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Eyelid lesions are abnormal cellular changes in and around the eyelids. They can be benign or malignant in nature and are associated with a wide variety of causes. Evaluation of a patient with eyelid lesions is usually conducted by an ophthalmologist, a physician who specializes in the care of the eyes and related structures. Specialists in fields like oculoplastics may also be involved in diagnosis and treatment, depending on a lesion's type.
Lesions can appear in the eyelids as a result of inflammation, infection, abnormal cell growth, or trauma. When a patient presents with an eyelid lesion, a doctor will examine the eyelid carefully, taking note of any physical findings. A sample may be taken for biopsy. The patient will also be interviewed to collect medically relevant information, such as a history of eye infections. All of this information will be used to develop a diagnosis for the patient.
For some eyelid lesions, treatment may be relatively simple. Medications can be prescribed to treat inflammation and infection, and patients may be advised to do things like gently irrigating their eyes or applying compresses to promote healing. A follow-up appointment will be used to confirm that the lesion is resolved, and the patient may make some lifestyle changes to prevent future lesions, such as avoiding allergens that cause eyelid inflammation.
Other eyelid lesions require more aggressive treatment. Surgery may be required to remove a lesion if there is a concern about malignancy. Depending on the size of the lesion, reconstructive surgery to repair the eyelid may be required. Patients may also need chemotherapy and radiation to kill any lingering abnormal cells and prevent the development and spread of cancer. Skin cancers like melanoma can appear on the eyelids and are sometimes very aggressive, requiring prompt and attentive treatment.
Some growths on the eyelids may look ugly, but actually be benign. Conversely, relatively minor changes may signal a serious problem. If people notice areas of redness, roughness, swelling, or unusual cell growth on their eyelids, they should make an appointment to see a doctor for evaluation. If it is necessary to take samples, patients should be advised that it can take several days to gets results, and doctors are usually unwilling to speculate about the nature of a lesion until they have actual information. People worried about eyelid lesions may want to ask if there is anything constructive they can do while waiting for results.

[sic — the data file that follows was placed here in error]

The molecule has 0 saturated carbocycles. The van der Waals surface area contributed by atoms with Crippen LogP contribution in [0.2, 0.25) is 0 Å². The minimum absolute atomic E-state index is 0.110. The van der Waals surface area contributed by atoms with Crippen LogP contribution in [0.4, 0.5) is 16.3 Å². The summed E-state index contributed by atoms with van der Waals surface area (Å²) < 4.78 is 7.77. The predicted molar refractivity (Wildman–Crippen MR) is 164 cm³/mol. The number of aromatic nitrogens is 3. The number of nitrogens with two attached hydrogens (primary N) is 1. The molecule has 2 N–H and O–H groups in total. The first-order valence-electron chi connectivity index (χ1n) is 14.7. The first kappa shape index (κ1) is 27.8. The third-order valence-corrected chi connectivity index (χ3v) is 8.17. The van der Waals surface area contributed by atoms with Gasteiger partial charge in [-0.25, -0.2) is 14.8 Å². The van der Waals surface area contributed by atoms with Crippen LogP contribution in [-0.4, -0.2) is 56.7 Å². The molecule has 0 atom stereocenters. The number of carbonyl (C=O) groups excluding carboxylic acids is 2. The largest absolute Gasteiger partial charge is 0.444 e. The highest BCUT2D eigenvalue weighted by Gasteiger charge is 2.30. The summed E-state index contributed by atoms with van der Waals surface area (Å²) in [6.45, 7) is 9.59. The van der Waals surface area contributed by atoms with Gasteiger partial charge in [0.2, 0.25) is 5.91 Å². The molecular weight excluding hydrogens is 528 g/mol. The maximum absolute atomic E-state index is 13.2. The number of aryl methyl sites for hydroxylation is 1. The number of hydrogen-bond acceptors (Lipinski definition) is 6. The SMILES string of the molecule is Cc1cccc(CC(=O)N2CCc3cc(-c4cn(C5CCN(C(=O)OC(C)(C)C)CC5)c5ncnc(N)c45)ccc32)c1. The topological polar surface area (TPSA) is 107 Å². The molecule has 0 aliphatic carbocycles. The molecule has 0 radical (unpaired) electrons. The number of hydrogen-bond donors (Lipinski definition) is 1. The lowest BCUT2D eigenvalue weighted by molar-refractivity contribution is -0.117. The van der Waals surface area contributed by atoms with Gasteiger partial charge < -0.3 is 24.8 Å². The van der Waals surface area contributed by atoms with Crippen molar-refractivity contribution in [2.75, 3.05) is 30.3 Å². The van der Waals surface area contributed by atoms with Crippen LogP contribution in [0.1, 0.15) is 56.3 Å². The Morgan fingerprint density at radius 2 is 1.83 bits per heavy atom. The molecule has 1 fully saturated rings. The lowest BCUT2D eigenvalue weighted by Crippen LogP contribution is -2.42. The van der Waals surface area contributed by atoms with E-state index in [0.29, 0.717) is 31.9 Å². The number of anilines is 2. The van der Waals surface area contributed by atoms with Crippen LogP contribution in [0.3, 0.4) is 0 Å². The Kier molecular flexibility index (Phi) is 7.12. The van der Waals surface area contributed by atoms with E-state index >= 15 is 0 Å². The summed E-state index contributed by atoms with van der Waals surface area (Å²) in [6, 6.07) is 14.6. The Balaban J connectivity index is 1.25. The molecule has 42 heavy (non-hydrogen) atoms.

@fify-- I'm not an expert and you should always consult with a doctor if you have any health issues and go by their suggestions and recommendations foremost.
However, I had melanoma several years ago. The lesions were not on my eyelid, but as far as I know, cancerous skin lesions on the eyelid and elsewhere on the body show similar characteristics.
First of all, cancerous lesions grow at a rapid rate and they are persistent. So they will not go away with hot compresses or eye drops. They can have purplish or reddish color combinations, but I don't know if that can be generalized for all.
Aside from these though, the only way to know for sure
is through a biopsy like you said. If you or someone you know has an eyelid lesion that won't go away with treatment and is growing, you need to have it checked out as soon as possible. The sooner cancerous lesions are diagnosed, the better because they can spread to other parts of the body.
Based on the article, I take it to mean that it's not possible to know if an eyelid lesion is malignant or not without a biopsy. But aren't there some common characteristics of malignant eyelid lesions?
I've had a chalazion on my eyelid before for example. It looks like a large lesion, but it's actually a blocked oil gland. It goes away with hot compresses. What's the difference between a pre-cancerous lesion on the eyelid and non-cancerous lesions and swelling like chalazion?
How do we know if we need professional help, or just some home remedies?
I had a lesion on my eyelid last month. It was like a little bump on my eyelid the first day but then grew to about three times the size overnight. My eye was also watering a lot, like I it does when I get allergies.
I was extremely worried because I had never seen something like this before. I didn't even try to see my ophthalmologist because I doubted that he would give me an appointment till the week after. So I went to the emergency and showed it to a doctor there.
The emergency doctor prescribed an antibiotic eye drop and described to me how to do a hot compress to clean and sterilize my eyes
. He told me not to wear makeup for a while and to throw out any potentially infected makeup items away.
I did all of this and the lesion disappeared in a couple of days! I probably got my eye infected from old makeup and it caused the lesion. I was so happy that it could be treated easily.